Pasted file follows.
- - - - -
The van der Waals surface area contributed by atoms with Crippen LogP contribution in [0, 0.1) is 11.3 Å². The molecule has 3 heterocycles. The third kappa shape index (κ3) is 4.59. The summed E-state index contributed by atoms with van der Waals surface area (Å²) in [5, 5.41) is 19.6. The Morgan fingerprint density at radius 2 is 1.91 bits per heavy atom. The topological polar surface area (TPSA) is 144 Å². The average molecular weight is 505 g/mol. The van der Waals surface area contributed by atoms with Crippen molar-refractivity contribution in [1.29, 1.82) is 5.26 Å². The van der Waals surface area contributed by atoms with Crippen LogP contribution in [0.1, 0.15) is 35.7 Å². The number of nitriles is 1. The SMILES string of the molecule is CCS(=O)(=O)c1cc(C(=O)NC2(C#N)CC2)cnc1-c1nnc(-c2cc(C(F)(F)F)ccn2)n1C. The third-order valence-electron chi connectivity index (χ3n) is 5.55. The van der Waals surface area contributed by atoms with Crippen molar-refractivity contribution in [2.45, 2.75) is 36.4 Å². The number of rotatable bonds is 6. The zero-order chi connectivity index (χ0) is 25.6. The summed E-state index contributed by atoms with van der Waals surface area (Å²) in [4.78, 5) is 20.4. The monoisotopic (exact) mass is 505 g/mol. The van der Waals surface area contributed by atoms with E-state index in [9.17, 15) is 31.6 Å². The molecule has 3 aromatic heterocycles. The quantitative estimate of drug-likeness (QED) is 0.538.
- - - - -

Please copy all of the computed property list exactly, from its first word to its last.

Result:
The van der Waals surface area contributed by atoms with Crippen LogP contribution in [0, 0.1) is 11.3 Å². The molecule has 3 heterocycles. The third kappa shape index (κ3) is 4.59. The summed E-state index contributed by atoms with van der Waals surface area (Å²) in [5, 5.41) is 19.6. The Morgan fingerprint density at radius 2 is 1.91 bits per heavy atom. The topological polar surface area (TPSA) is 144 Å². The average molecular weight is 505 g/mol. The van der Waals surface area contributed by atoms with Crippen molar-refractivity contribution in [1.29, 1.82) is 5.26 Å². The van der Waals surface area contributed by atoms with Crippen LogP contribution in [0.1, 0.15) is 35.7 Å². The number of nitriles is 1. The SMILES string of the molecule is CCS(=O)(=O)c1cc(C(=O)NC2(C#N)CC2)cnc1-c1nnc(-c2cc(C(F)(F)F)ccn2)n1C. The third-order valence-electron chi connectivity index (χ3n) is 5.55. The van der Waals surface area contributed by atoms with Crippen molar-refractivity contribution in [2.45, 2.75) is 36.4 Å². The number of rotatable bonds is 6. The zero-order chi connectivity index (χ0) is 25.6. The summed E-state index contributed by atoms with van der Waals surface area (Å²) in [4.78, 5) is 20.4. The monoisotopic (exact) mass is 505 g/mol. The van der Waals surface area contributed by atoms with E-state index in [9.17, 15) is 31.6 Å². The molecule has 3 aromatic heterocycles. The quantitative estimate of drug-likeness (QED) is 0.538.